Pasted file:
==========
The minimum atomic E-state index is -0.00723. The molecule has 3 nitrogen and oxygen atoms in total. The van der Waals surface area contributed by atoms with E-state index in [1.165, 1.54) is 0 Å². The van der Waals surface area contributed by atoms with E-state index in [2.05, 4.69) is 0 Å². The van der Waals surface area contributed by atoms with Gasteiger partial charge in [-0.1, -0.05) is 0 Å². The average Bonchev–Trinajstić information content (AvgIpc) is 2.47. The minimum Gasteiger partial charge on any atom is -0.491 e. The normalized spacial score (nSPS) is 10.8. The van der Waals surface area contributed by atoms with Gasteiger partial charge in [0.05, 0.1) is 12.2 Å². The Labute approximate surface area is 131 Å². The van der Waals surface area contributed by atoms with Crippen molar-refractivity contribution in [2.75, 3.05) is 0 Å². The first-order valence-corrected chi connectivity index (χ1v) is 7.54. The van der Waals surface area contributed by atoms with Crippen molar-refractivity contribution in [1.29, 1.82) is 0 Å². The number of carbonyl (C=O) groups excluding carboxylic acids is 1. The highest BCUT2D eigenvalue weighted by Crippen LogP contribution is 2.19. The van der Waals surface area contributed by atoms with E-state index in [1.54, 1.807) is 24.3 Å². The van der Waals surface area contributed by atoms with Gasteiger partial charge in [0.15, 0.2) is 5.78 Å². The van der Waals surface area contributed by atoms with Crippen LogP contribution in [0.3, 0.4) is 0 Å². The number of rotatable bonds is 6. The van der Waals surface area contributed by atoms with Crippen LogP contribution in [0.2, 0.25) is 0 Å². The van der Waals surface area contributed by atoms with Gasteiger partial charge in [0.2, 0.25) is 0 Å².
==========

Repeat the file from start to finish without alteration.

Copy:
The minimum atomic E-state index is -0.00723. The molecule has 3 nitrogen and oxygen atoms in total. The van der Waals surface area contributed by atoms with E-state index in [1.165, 1.54) is 0 Å². The van der Waals surface area contributed by atoms with E-state index in [2.05, 4.69) is 0 Å². The van der Waals surface area contributed by atoms with Gasteiger partial charge in [-0.1, -0.05) is 0 Å². The average Bonchev–Trinajstić information content (AvgIpc) is 2.47. The minimum Gasteiger partial charge on any atom is -0.491 e. The normalized spacial score (nSPS) is 10.8. The van der Waals surface area contributed by atoms with Gasteiger partial charge in [0.05, 0.1) is 12.2 Å². The Labute approximate surface area is 131 Å². The van der Waals surface area contributed by atoms with Crippen molar-refractivity contribution in [2.75, 3.05) is 0 Å². The first-order valence-corrected chi connectivity index (χ1v) is 7.54. The van der Waals surface area contributed by atoms with Crippen molar-refractivity contribution in [1.29, 1.82) is 0 Å². The number of carbonyl (C=O) groups excluding carboxylic acids is 1. The highest BCUT2D eigenvalue weighted by Crippen LogP contribution is 2.19. The van der Waals surface area contributed by atoms with E-state index in [1.54, 1.807) is 24.3 Å². The van der Waals surface area contributed by atoms with Gasteiger partial charge in [0.15, 0.2) is 5.78 Å². The van der Waals surface area contributed by atoms with Crippen LogP contribution in [0.3, 0.4) is 0 Å². The number of rotatable bonds is 6. The van der Waals surface area contributed by atoms with Crippen LogP contribution in [0.2, 0.25) is 0 Å². The van der Waals surface area contributed by atoms with Gasteiger partial charge in [0.2, 0.25) is 0 Å².